Hillsborough County government has two separate tax areas – one countywide and one for unincorporated areas outside of the cities of Tampa, Temple Terrace and Plant City. Across the county, property values ​​rose nearly 15.4% from a year ago, and the unincorporated area saw a jump of more than 14%. The increases were even higher in all three cities.

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The revised version the values ​​are expected to bring Hillsborough County $153 million in additional property tax revenue. Temple Terrace could get an additional $3.7 million and Plant City would get $3.4 million, all without changing their tax rates.

Both of these small towns benefited from significant industrial development in 2021. Ace Hardware added a fulfillment center in Plant City, and a $210 million Amazon fulfillment center is now the biggest source of tax revenue. at Temple Terrace.

In Pasco County, assessed values ​​increased 16.73% and are expected to generate $87.6 million in new money with no change in tax rate.

Just two years from the penny pinch at the height of the COVID-19 pandemic, government budget writers are sifting through books full of money and ideas for how to spend it.

In the City of Tampa, Council Member Charlie Miranda initially focused on work on roads and intersections.

“The community needs a lot of things that haven’t been touched,” Miranda said. “Hopefully we can do something to address the issues that we (have). Extra revenue should be extra things done for neighborhoods, for every taxpayer.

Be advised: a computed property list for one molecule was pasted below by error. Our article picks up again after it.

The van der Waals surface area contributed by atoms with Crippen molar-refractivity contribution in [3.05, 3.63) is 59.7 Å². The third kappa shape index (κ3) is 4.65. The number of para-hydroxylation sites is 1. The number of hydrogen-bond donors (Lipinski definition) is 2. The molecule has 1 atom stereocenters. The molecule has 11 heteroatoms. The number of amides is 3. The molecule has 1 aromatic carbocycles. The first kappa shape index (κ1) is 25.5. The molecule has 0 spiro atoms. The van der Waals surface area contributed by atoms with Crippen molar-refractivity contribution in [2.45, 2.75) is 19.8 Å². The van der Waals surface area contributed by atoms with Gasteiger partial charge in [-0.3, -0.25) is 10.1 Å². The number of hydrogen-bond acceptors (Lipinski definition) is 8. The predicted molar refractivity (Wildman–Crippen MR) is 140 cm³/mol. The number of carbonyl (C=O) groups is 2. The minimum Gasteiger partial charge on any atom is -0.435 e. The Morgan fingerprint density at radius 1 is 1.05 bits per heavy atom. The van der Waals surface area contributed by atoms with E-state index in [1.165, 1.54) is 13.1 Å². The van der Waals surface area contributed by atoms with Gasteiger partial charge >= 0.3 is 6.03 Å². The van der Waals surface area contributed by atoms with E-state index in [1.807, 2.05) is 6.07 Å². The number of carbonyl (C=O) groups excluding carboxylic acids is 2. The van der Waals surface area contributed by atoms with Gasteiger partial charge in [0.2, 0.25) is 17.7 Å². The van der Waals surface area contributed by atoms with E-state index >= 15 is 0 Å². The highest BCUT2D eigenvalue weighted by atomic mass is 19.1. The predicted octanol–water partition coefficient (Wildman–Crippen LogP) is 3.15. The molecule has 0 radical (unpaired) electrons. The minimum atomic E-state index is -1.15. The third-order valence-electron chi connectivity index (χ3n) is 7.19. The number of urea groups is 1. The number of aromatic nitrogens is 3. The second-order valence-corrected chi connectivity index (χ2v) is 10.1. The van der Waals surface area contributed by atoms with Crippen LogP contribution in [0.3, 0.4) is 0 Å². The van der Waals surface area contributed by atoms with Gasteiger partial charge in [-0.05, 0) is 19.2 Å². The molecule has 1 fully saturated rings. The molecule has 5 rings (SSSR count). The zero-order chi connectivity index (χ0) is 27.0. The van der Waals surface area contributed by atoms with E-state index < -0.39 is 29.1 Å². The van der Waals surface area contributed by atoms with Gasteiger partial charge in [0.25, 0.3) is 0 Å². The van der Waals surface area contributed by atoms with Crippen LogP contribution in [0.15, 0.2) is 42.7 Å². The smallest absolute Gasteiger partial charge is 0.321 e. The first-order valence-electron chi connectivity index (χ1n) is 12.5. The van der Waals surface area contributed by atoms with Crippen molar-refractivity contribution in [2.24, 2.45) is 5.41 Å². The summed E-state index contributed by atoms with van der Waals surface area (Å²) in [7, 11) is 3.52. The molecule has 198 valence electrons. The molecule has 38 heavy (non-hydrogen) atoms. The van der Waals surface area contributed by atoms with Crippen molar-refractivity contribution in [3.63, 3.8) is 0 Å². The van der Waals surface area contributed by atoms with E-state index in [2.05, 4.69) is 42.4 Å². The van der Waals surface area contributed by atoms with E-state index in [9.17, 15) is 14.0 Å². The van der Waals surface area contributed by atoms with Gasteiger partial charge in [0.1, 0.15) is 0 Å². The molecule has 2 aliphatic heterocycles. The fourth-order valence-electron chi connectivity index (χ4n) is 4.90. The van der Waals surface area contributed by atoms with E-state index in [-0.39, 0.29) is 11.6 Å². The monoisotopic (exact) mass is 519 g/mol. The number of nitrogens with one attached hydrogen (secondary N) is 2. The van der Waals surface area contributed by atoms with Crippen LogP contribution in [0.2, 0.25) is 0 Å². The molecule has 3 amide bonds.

Investments in public safety are a recurring theme. In Hillsborough County, new revenue could help build a fire station in downtown Sun, make renovations to Falkenburg Road Jail and create storage space for emergency management services and fire rescue, White said..

“There are many things on the Hillsborough County agenda that still need attention,” Commission Chair Kimberly Overman said, citing affordable housing, infrastructure, job training and programs for children and parks for low-income residents.

Pinellas County Administrator Barry Burton will present his 2023 budget on July 19 and said he will offer a partial tax rate cut. This means the tax rate will drop, but residents could still pay more due to rising values.

Homeowners in Florida are protected from drastic year-over-year property tax increases through the Save Our Homes Cap, which limits annual increases in property value to a maximum of 3%. Once a property changes hands, the assessment is reset to full market value.